There is, however, a controversial debate surrounding the safety of some of these drugs; for instance, incretin-based drugs which include Dipeptidyl Peptidase-4 inhibitors and Glucagon-like Peptide-1 receptor agonists (Filion et al., 2016).
One of the new classes of anti-diabetic drugs named Dipeptidyl Peptidase-4 (DDP-4) Inhibitors raised concerns regarding the risk of hospitalization for heart failure. In three large randomized trials – SAVOR-TIMI 53 (compared Saxagliptin versus placebo), EXAMINE (compared Alogliptin versus placebo), and TECOS (compared Sitagliptin versus placebo) – these new drug classes did not increase the risk of major adverse cardiovascular events, cardiovascular mortality or all causes of mortality (Scirica et al., 2013; White et al., 2013; Green et al., 2015) but it was found that Saxagliptin unexpectedly raised the rates of heart failure hospitalization. This increased rate of heart failure hospitalization led the US FDA in 2014 to request further investigation for a possible association between the use of Saxagliptin and heart failure (Scirica et al., 2014).
However, in two large randomized controlled trials using SGLT2- inhibitors – EMPA- REG OUTCOME (compared empagliflozin against placebo) and CANVAS (compared Canagliflozin versus placebo) – they demonstrated a reduction in CV events and hospitalizations for heart failure (Zinman et al., 2015; Neal et al., 2017).
IV. Do GLP-1 RAs reduce the risk of major adverse cardiovascular events (MACE)? Or do they increase the risk for heart failure hospitalization?
This review looked at:
1.Primary outcomes: the three components of Major Adverse Cardiovascular Event (MACE) outcomes which included cardiovascular death, non-fatal myocardial infarction, and non-fatal stroke.
2.Secondary outcomes: hospitalization for heart failure was evaluated as the secondary endpoint. Six large major clinical trials of GLP-1 RAs have demonstrated cardiovascular safety compared to a placebo. There are six GLP-1 RAs approved by the US FDA and EMA namely Liraglutide, Exenatide, Semaglutide, Albiglutide, Dulaglutide, and Lixisenatide. However, there are some investigational GLP-1 RAs such as Semaglutide oral tablet (3-14 mg) and ITCA 650 – an implantable subdermal osmotic titanium minipump, designed to provide continuous injection-free delivery of Exenatide, 20 to 60 microgram per day for up to six months, which are not yet US FDA or EMA approved drugs (Lovshin, 2017).
Details of each major trial cannot be fully discussed in this article, however clinicians should be aware that only four out of six GLP-1 RAs demonstrated cardiovascular safety when compared to the placebo in terms of reducing the MACEs:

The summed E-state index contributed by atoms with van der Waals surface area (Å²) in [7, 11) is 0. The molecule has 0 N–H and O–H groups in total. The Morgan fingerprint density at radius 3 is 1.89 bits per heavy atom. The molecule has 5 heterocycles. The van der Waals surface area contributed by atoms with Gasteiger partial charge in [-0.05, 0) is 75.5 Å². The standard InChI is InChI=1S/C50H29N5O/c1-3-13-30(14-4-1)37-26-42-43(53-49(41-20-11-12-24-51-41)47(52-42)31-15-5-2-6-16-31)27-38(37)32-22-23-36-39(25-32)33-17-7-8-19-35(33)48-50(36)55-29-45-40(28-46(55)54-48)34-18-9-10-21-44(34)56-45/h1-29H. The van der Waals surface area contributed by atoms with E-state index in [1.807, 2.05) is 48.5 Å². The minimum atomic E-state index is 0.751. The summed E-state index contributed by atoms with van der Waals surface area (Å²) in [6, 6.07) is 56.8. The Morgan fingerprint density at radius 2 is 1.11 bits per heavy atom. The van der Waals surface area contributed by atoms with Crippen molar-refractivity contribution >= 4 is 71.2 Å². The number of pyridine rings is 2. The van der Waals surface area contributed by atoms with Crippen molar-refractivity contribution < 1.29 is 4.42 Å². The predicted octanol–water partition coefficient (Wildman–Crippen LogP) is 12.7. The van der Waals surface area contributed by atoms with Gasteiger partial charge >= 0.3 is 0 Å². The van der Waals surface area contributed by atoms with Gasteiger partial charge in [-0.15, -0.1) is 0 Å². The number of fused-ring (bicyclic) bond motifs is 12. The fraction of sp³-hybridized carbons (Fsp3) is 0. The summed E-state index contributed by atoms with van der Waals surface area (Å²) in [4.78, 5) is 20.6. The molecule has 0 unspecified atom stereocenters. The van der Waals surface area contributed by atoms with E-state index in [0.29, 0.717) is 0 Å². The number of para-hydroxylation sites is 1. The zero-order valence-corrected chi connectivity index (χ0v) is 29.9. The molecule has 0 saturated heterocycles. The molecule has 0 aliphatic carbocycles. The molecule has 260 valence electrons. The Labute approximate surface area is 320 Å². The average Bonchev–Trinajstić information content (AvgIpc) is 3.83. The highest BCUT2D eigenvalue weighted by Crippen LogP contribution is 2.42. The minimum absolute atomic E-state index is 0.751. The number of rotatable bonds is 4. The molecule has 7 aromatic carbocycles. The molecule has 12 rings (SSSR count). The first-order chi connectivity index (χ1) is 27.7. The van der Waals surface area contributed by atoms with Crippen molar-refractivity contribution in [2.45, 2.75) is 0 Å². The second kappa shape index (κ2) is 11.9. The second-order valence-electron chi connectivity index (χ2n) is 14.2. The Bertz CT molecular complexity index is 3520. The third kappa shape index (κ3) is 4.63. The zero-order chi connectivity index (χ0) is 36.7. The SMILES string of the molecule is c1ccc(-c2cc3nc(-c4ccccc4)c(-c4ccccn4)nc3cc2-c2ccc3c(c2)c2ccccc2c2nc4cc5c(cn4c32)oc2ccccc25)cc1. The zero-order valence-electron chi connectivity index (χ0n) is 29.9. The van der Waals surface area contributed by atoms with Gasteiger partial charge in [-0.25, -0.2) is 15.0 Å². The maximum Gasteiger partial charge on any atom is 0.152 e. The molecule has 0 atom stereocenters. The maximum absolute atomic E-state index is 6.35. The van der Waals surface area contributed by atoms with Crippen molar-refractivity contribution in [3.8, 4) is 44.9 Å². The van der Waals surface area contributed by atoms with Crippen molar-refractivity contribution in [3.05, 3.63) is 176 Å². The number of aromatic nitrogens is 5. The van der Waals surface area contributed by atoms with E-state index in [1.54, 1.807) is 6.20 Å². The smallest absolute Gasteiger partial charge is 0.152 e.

i). The LEADER Trial (Marso et al., 2016a): Liraglutide demonstrated the most reduction in cardiovascular death.
ii). The SUSTAIN-6 Trial (Marso et al., 2016b): Semaglutide was most associated with the reduction of non-fatal stroke and non-fatal myocardial infarction.
iii). The HARMONY Trial (Hernandez et al., 2018): Albiglutide exerted the most reduction in nonfatal myocardial infarction.
iv). The REWIND Trial (Gerstein et al., 2019): Dulaglutide reduced the risk of non-fatal stroke.
The reduction of major adverse cardiovascular events has been demonstrated by four GLP- 1 RAs namely Liraglutide, Semaglutide, Albiglutide and Dulaglutide but none of these GLP-1 RAs were superior to the placebo with regards to the risk of heart failure hospitalization. The discrepancies observed in the trials might be due to differences in the trial design, the study population, the duration of action of GLP-1 receptor agonists, differences in HbA1c between the groups, background medications used and the molecular structure of GLP-1 receptor agonists.
V. Implications for clinicians
The result of these different trials can prompt some clinicians to have a selective choice of one GLP-1 RA over another. However, none of them have demonstrated beneficial effects in terms of reducing the risk for heart failure hospitalization. Therefore, for a cardiologist prescribing in a patient with type 2 diabetes mellitus at high risk of heart failure, this novel class of medication may not be the drug of choice.
On the contrary, SGLT-2 inhibitors such as Empagliflozin in the EMPA-REG OUTCOME trial have demonstrated reduction in death from cardiovascular causes, heart failure hospitalization, and all-cause mortality (RR reductions of 30 to 40%) (Zinman et al., 2015).
Furthermore, a recent study by McMurray et al. (2019) evaluated the effect of dapagliflozin in patients with chronic heart failure both with and without diabetes and it was found that dapagliflozin reduced the incidence of heart failure hospitalization by 25% in patients with diabetes and 27% in those without diabetes. These results from the DAPA-HF trial provide clinicians with a possible new approach to the treatment of heart failure with reduced ejection fraction and mean that dapagliflozin, which is an antidiabetic drug, may have a role as a heart failure medication and subsequently change our guidelines.
To conclude, GLP-1 RAs and SGLT-2is have tremendously helped clinicians in cardiovascular medicine but a few differences may be highlighted; GLP-1 receptor agonists exert a greater benefit in atherosclerotic outcomes whereas SGLT-2 inhibitors exert increased benefits for heart failure outcomes. Be that as it may, these novel drugs are not readily accessible to all patients and clinical settings due to their high costs, particularly in low-income countries and some middle-income countries.